Sunday, July 20, 2003

Saturday Night Special

A late night update from The World Of Mad Iain, taking advantage of a free phoneline, and the fact my girlfriend is away for the weekend in Stratford-upon-Avon, at the Hen Weekend of one of her work colleagues.

Had quite an odd day today, since I stayed up really late last night, writing an editorial for State, bemoaning the lack of innovation in the games industry, and its descent into Franchise Hell, and was playing Vice City until 6am, getting beautifully drunk in the meantime. I then went to bed, catching up on some much needed sleep, crawling back out into the world of the living around 7pm, just in time to catch the last half of Jurassic Park: The Lost World (not a patch on the original, despite a feisty performance from Julianne Moore) and I then watched Deep Impact, which is a seriously enjoyable film. It's delicately paced, doesn't place too much emphasis on the CGI, and really makes you wait for the asteroid impact set piece. What's even more important is that when it arrives, it doesn't disappoint, but by far the most impressive part of the film is the emphasis on characterisation. It's a real personality driven piece, and has a first rate cast. The single most affecting piece of drama in the film is where the crew of the Messiah realise that they can save the Earth from an Extinction Level Event, but only at the cost of their own lives, and pilot, Baker, says to lighten the mood "Look on the bright side - we'll all get High Schools named after us."

As a piece of cinema, it's utterly formulaic and predictable, but still, it's a keen observation on the indominability of the human spirit - the will to keep striving and fighting until all options are lost, and given the choice between the self-preservation of yourself, and the self-preservation of human life and society, it's the latter which most people would choose. Imagine being put in the position where all life on Earth could be annihilated - but you could prevent it at the cost of your own life. I don't think that there's any question about what you would do - in any case, your life is forfeit (in the words of Cats "You have no hope of survive - make your time.") - so why insist on taking the rest of the world with you?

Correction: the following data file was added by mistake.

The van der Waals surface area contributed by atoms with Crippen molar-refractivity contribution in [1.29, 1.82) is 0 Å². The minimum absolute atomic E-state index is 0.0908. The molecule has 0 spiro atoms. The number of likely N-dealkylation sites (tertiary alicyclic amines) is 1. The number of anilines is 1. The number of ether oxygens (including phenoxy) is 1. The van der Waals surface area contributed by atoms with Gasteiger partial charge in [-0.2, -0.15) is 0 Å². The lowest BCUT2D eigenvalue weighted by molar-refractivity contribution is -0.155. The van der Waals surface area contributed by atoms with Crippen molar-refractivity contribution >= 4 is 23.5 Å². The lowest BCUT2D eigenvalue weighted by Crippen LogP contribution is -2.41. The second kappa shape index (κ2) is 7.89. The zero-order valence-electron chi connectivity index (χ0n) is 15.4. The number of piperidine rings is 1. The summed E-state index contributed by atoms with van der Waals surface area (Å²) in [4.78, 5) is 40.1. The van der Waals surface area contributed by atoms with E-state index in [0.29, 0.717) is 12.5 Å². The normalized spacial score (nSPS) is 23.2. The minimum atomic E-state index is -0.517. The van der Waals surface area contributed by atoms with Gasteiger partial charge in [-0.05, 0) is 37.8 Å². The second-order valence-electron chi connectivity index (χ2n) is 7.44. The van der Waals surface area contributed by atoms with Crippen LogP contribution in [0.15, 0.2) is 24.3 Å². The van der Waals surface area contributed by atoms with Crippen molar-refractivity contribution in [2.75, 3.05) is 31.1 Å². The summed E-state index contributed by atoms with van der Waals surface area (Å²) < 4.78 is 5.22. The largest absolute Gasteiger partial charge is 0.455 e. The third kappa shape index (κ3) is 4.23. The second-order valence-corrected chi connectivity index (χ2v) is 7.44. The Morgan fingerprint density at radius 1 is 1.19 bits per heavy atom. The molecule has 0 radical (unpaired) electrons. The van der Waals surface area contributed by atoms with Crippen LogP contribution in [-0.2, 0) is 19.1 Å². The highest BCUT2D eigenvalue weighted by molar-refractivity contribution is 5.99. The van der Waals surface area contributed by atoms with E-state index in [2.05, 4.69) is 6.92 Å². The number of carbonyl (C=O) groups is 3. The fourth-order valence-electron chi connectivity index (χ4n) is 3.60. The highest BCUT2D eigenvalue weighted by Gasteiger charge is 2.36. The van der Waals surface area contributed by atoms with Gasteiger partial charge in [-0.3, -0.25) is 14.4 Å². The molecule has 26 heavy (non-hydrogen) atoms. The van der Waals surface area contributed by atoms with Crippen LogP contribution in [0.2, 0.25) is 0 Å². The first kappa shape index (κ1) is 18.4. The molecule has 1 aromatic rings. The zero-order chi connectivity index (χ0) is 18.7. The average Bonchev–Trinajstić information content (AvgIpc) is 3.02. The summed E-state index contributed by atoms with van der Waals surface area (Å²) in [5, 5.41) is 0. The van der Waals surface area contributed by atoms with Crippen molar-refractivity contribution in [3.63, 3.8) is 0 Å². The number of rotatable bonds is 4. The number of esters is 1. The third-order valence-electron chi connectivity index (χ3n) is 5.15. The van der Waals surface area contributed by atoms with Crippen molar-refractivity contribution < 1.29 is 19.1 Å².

I have absolutely no fear of death (I don't welcome it, but I when my time comes, I'll embrace it with a clean conscience, a happy heart and no regrets) and if I were ever in the same position as the crew of the Messiah, I wouldn't have a single hesitation. Despite all the evil in the world, I believe that mankind can be fundamentally good - though that may just being overly idealistic, which itself is a necessary trait of man. Without ideas to pursue or ideals to aim for, what is the point of existence? If people have no hope for a life better than they currently have, what chance do we have as a species?

Speaking of hope - fucking hell - this whole business with Iraq is turning into an even worse mess than I ever envisaged it would. Three months now after official hostilities have ceased, and over 30 Coalition soldiers (by which I mean US and UK soldiers - no other country was stupid enough to commit serious ground forces) have been killed in random attacks, and still no Weapons Of Mass Destruction, the "clear and immediate threat" that constituted our reason for going to war in the first place, have been found, or show any likelihood of being found, and with the death of David Kelly, the MOD scientist at the centre of the dispute between Downing Street and the BBC over the exaggeration of the claims of the threat Iraq's WMD programme posed, raises serious doubts as to the motivations and validity of war in the first place.